The soil blocks are doing fine except the Cole seedlings. With the dried blood, they are just too eager to grow. I have been thinking of using 100% compost and trying different things to bind it together, after all that is what they will be growing in when planted in the garden. The right side of my head said yes do it while the left side said, no, you already have the answer. It was something somebody said in one of the comments but I could not remember. I do not know how many times I scrolled through the journal reading and rereading the comments on all the soil block posts. I just could not find it. In a deep sleep at 2:00 this morning, my eyes popped open and I said to myself “Core Sample”. You know that was the end of my sleep, I came down stares and looked up the Core sample post and there it was. And here it is:

 

Sinfonian says: March 12, 2009 at 5:31 pm  (Edit)

Cool idea John. And yes, it does look like a soil block. Maybe when I make more I’ll just do it in the garden pulling mix from the beds. Hehe.

 

The core samples will contain worm casings, garden soil that the worms brought up and all stages of decomposed compost. To produce 100 SBs I will need 16 cores, guess what I will be doing today? Also the SB composition will be the same as the garden.

 As usual all comments are welcome……John

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Seedlings Transfered

Well everything planted so far is transferred to the GH to make room for the next go around in the chamber. My assessment so far is; I like the soil blocks and will probably pitch the seed tapes/squares I have made and go with the all soil blocks. I think that I did make a mistake by adding just dries blood though. I was thinking only of the adhesion properties of the DB and not the ‘N’ value. The tomatoes and peppers did not seem to mind but the Cole seedlings went crazy. The Brussels sprouts germinated the second day and by the end of the third day, they were more than an inch tall. I quickly transferred them to the GH and they seemed to cool down. Today, I gave everything a drink of 9-59-8, which should help. I plan to reseed the Brussels but before I do, tomorrow I will make one block out of 100% compost and one out of 100% compost plus wheat flour to see if they hold together. If one or the other is satisfactory, I will go with it. If not I will use the DB and add enough P+K to balance it out.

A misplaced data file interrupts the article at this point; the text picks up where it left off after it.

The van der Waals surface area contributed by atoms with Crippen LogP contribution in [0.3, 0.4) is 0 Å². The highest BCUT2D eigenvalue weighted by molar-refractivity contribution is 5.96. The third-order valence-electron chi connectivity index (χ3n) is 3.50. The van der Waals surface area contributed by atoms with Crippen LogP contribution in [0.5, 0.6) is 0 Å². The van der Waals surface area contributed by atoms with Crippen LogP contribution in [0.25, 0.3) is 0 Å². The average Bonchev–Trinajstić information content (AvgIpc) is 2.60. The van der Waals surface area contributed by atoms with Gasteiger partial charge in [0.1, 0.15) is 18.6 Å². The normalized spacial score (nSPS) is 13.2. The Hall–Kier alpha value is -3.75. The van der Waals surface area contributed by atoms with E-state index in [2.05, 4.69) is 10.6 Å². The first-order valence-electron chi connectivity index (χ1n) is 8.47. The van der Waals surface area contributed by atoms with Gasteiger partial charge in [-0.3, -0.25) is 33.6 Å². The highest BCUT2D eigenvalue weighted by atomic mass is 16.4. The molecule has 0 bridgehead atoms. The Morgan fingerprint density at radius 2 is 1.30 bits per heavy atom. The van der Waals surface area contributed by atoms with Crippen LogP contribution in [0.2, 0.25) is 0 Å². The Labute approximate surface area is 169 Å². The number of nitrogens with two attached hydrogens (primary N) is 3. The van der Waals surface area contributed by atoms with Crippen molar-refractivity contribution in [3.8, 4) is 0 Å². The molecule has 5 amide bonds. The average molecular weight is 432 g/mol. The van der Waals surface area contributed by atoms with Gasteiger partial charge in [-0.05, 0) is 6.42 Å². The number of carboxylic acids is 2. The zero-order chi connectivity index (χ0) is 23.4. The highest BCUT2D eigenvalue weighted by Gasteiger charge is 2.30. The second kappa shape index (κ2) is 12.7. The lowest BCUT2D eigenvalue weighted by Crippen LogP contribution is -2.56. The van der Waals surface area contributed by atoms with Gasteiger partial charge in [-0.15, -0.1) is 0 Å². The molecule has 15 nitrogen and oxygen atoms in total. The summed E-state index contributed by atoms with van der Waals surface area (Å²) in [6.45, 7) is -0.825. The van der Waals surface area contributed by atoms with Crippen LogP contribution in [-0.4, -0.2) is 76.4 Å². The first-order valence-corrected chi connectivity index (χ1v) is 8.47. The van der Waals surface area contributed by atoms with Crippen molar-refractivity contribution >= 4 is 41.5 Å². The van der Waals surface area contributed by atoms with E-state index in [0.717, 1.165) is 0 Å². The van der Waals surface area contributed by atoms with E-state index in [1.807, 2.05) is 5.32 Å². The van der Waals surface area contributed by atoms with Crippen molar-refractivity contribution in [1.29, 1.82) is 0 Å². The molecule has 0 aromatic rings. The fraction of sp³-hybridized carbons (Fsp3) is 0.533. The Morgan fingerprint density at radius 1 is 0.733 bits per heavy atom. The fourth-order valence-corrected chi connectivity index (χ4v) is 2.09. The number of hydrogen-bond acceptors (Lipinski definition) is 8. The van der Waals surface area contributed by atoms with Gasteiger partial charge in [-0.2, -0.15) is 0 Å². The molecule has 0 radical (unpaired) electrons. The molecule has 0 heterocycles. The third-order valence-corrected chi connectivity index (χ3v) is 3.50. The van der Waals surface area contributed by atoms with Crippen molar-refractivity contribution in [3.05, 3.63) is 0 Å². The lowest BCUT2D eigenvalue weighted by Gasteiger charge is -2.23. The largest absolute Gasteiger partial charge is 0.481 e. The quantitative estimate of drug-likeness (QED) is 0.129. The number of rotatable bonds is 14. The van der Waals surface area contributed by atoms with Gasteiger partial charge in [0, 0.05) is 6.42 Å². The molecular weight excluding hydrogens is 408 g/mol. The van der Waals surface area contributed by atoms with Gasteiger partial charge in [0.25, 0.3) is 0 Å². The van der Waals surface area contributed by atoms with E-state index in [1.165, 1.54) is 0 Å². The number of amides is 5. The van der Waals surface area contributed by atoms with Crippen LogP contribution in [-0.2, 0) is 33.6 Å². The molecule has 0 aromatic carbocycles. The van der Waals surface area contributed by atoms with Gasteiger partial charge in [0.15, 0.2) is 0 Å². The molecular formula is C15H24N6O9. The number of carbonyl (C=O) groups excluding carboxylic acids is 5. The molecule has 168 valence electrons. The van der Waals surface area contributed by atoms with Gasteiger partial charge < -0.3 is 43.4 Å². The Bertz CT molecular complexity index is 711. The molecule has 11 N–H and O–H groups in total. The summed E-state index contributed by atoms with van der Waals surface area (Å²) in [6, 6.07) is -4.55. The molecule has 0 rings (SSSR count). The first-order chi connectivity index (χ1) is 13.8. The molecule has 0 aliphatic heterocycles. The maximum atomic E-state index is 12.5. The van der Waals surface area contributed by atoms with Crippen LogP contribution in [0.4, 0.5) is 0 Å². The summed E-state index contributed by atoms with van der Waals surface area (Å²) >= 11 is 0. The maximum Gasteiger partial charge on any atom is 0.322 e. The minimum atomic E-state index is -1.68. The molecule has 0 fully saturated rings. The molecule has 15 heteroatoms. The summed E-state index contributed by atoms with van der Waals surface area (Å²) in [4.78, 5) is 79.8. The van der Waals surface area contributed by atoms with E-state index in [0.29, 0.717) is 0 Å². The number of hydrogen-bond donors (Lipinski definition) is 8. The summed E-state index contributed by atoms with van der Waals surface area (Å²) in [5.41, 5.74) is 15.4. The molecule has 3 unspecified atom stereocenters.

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 The plants in front are the Brussels.

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The peppers germinated great and are getting there true leaves. The only ones that did not germinate were “free Midway reds”, which I have had for about three years.